Walsall school plans major transformation to increase pupil numbers
Designs show how one of Walsall’s elite schools is to undergo a major transformation to help cope with higher pupil numbers.
Walsall Council is currently assessing a proposal put forward by Queen Mary’s High School, based in Upper Forster Street, to provide facilities with an expected capacity increase of more than 200.
The plan includes the demolition of two cottages on the grounds and to replace them with a five-classroom teaching block and remodel the existing Foden House, which currently houses the sixth form.
In the meantime, planners have agreed to let the school erect a double-stacked cabin, featuring two classrooms, as a temporary measure for lessons when work starts on the permanent new facilities.
Year 7 pupil intake will increase by 30 a year from September 2020 and the temporary measures are needed to provide teaching space while work on a permanent extension gets underway.
Queen Mary’s currently has 740 places – 140 of which are in the sixth form. This will eventually increase to 950, with 200 of those being post-16.
In 2019, the Mercian Trust, to which Queen Mary’s is part of, secured £1,814,684 for its building project from the Department of Education’s selective schools expansion fund.
Both the cottages and Foden House face on to Lichfield Street, opposite Walsall Arboretum.
In the application, agents Seymour Harris said while the cottages are locally listed, they have deteriorated and are beyond repair.
They have previously been converted into apartments but were re-acquired by the Mercian Trust as part of these expansion plans for the school.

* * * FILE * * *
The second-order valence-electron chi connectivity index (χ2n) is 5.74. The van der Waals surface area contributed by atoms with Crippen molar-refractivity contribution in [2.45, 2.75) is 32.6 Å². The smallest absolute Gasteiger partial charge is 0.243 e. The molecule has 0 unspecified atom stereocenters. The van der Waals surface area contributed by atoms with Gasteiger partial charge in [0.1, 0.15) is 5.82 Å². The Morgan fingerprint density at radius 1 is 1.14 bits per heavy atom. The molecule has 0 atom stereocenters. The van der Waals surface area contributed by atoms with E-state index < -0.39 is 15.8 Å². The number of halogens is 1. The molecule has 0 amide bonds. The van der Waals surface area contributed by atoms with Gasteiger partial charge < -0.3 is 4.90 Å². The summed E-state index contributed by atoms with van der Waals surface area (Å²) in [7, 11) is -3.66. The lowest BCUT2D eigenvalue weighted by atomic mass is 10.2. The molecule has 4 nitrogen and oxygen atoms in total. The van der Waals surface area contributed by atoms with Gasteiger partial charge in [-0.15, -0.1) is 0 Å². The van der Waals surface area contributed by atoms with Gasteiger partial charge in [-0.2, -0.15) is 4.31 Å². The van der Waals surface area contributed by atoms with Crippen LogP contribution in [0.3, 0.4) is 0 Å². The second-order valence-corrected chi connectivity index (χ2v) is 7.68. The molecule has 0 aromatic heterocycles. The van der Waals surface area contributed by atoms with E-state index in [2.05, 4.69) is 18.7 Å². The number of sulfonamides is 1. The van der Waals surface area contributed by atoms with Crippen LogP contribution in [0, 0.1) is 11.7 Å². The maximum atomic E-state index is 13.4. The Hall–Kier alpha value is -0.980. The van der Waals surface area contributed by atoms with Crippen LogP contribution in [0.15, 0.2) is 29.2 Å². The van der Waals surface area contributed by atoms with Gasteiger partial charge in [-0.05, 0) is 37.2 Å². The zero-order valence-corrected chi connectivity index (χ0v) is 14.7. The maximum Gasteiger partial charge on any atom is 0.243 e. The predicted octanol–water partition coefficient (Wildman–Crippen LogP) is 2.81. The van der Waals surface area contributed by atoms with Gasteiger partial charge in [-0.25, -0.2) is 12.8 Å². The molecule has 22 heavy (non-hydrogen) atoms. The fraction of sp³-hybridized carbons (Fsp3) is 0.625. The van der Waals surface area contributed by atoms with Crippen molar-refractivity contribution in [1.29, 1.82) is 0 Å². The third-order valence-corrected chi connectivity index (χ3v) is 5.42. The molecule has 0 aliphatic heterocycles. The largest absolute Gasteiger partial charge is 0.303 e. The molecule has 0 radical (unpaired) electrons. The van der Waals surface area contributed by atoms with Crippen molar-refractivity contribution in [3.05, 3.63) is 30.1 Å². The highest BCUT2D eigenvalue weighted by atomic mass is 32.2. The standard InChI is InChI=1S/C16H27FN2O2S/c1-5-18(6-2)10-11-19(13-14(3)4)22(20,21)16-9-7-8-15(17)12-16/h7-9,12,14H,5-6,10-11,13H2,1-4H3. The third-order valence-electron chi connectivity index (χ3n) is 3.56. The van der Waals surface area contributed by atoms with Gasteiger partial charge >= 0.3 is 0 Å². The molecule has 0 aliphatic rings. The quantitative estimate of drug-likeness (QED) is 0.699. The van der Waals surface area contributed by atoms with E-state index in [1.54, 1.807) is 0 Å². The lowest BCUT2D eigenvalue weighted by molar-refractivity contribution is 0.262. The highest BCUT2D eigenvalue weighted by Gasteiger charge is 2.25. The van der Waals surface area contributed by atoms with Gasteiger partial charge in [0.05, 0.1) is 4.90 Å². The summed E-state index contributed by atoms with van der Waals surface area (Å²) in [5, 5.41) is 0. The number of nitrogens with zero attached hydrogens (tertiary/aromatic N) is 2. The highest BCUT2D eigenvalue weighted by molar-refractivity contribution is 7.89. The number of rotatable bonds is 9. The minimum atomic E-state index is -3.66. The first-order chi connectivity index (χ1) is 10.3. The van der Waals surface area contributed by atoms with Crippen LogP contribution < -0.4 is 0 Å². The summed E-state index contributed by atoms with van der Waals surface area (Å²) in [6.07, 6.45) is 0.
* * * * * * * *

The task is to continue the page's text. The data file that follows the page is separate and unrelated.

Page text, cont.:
Of the five new classrooms to be provided in the new block, four will be for general teaching while one will be for ICT.
Seymour Harris said: “Queen Mary’s High School is seeking to gain a detailed planning permission for the demolition of the existing cottages, the construction of a new teaching accommodation block and the internal remodel of Foden House as well as associated site and landscape improvements.
“Although options for retaining cottages were explored, they are in a poor state, with numerous issues relating to the fabric of the building, its thermal efficiency, daylight and acoustics.
“The building is believed to have lost heritage significance along the years due to numerous alterations and interventions which deteriorated significant historical assets (e.g. front door porches, modest side addition), therefore the building is considered beyond repair, unfit for purpose and proposed for complete demolition.
“The existing Foden House currently provides teaching accommodation for sixth form, offices and sanitary facilities while its 1906 rear extension accommodates music facilities.
“It is proposed that the new building will connect into Foden House via a linking corridor/ staircase."
Whilst a temporary teaching block will facilitate the internal remodel of the existing Foden House to a certain extent, while allowing for the normal operation of the school to continue, the project will need to be carefully phased in order to maintain educational provision during construction.